Also, why did she have two large bags with her?

"Quiet please," said the GPD, shushing us. "As these events are so rare, I brought some items to make the evening especially memorable." She reached into one of the bags and brought out a pair of the Deely boppers which she placed regally on her head and then she reached into the other bag and brought out t-shirts.

* * *

Did I mention the t-shirts before?

As we sat at the bar of the seedy club with the mature clientele, Trevor and I were wearing white t-shirts that the GPD had obviously prepared well in advance for our humiliation. If they'd had 'Young, free and single' written on them, I could probably have lived with the irony. 'Worn-out, tied-down & reproduced', however, was not so much to my liking.

I was desperate to get home and put the offending garment at the back of the wardrobe beside my other emergency t-shirts. These were all 'amusing' gifts from in-laws. One says 'My other toddler is well-behaved' and a second has 'Don't follow me... my children bite'. The third was actually useful for crossing roads when the kids were small and I wasn't getting much sleep. It's emblazoned with 'Honk if I've got my eyes closed.'

* * *

Eleanor went round the table handing out the t-shirts and came to our corner last. It was an extra dark corner by then because I'd snuffed out all the candles I could reach in the forlorn hope she wouldn't see us.

Well, it was worth a try.

She handed me my t-shirt stiffly. "I see that, after a hard day encouraging other men's wives to abandon their ideals, you've abandoned your own wife while you cavort with... Trevor!"

I blinked. I'd been ready to rebut the put down, to tell her to stop forcing her ideals on her daughter and to inform her that Sarah was quite pleased to have me out of the house for once. Trevor really isn't my type, though. I was momentarily thrown by the accusation.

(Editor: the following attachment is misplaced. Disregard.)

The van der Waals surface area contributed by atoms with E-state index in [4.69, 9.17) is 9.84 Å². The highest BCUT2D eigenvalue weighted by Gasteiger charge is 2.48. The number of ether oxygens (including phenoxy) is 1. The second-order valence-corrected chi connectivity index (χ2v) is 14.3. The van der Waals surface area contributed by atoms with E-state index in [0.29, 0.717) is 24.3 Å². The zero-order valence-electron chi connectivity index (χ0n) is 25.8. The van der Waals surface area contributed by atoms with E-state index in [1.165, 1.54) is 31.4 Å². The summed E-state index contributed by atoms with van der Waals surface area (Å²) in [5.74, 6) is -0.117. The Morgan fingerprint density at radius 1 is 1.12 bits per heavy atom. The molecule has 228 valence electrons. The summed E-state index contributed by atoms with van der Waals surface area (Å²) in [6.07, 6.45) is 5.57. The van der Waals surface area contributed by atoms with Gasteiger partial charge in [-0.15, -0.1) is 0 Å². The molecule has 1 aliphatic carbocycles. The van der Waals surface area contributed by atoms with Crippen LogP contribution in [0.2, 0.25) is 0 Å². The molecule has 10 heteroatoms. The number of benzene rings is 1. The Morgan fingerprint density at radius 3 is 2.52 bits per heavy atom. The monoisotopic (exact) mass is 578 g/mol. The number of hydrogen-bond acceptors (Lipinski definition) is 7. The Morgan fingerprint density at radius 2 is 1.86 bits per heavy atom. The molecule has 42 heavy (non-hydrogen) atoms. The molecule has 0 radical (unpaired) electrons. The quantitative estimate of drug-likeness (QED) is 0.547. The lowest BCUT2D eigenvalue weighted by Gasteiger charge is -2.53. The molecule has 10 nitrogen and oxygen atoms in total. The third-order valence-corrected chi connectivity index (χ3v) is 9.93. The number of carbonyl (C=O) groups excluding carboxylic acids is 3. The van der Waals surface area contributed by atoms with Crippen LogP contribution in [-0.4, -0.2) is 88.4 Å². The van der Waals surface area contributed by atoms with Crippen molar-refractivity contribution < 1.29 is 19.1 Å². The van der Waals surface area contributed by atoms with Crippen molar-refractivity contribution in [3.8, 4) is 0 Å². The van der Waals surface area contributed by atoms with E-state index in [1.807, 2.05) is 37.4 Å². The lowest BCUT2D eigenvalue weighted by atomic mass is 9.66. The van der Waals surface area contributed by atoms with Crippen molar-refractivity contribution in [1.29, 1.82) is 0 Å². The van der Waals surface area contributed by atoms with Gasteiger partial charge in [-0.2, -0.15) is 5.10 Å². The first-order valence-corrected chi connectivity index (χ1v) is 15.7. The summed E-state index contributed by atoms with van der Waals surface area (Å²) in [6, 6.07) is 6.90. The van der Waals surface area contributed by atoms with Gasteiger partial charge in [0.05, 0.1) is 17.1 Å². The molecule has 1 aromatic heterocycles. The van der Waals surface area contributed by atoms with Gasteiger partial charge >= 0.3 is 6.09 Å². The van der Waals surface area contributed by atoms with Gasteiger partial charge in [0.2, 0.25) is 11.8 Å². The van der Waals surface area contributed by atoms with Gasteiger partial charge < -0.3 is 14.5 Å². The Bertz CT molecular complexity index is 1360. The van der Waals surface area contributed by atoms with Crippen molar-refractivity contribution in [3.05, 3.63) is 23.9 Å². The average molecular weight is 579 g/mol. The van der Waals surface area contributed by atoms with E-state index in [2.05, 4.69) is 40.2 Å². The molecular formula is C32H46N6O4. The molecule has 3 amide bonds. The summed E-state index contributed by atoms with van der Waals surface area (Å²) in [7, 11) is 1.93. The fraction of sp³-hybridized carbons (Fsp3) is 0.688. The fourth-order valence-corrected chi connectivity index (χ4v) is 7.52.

She'd forgotten all about me. "I hadn't realised you'd be here, Trevor. How delightful to meet again. I'm sorry we didn't get much opportunity to chat last time. Now let me see..." She hunted around in her bag of t-shirts before handing him one the size of a small tent. "I brought a couple of extremely large ones in case Karen has a sister." Then she sat down beside him, put her chin on her clasped hands and batted her eyelids.

* * *

The club seemed to be having some kind of an eighties night. It made me think of school discos and, oddly, Wotsits. A worrying thought struck me. "What time is it?" I asked. My watch had had an unfortunate Play-Doh related accident the day before.

Trevor checked his. "Twenty-five past ten."

"We need to go. We need to go now."

He heard the panic in my voice and, for the second time that evening, I saw fear in his eyes. "Why?"

I searched frantically in my pocket for my cloakroom stub. "We have to be out of here before half-past ten. We can't be here when..."

But it was too late. Wham! had faded and The Weather Girls were already beginning to crank up.

Trevor was oblivious. "What happens at half ten?"

"That's when it's supposed to start raining men," I gibbered, "and, if you hadn't noticed, male precipitation is a bit thin on the ground this evening." I swept my arm to take in the expanse of the room. There were almost no other unattached blokes there. On the other hand, there were quite a few lonely girls who'd left their umbrellas at home. Nearly all of them were looking at us. I reckoned we had until the chorus to escape. "Run for your..."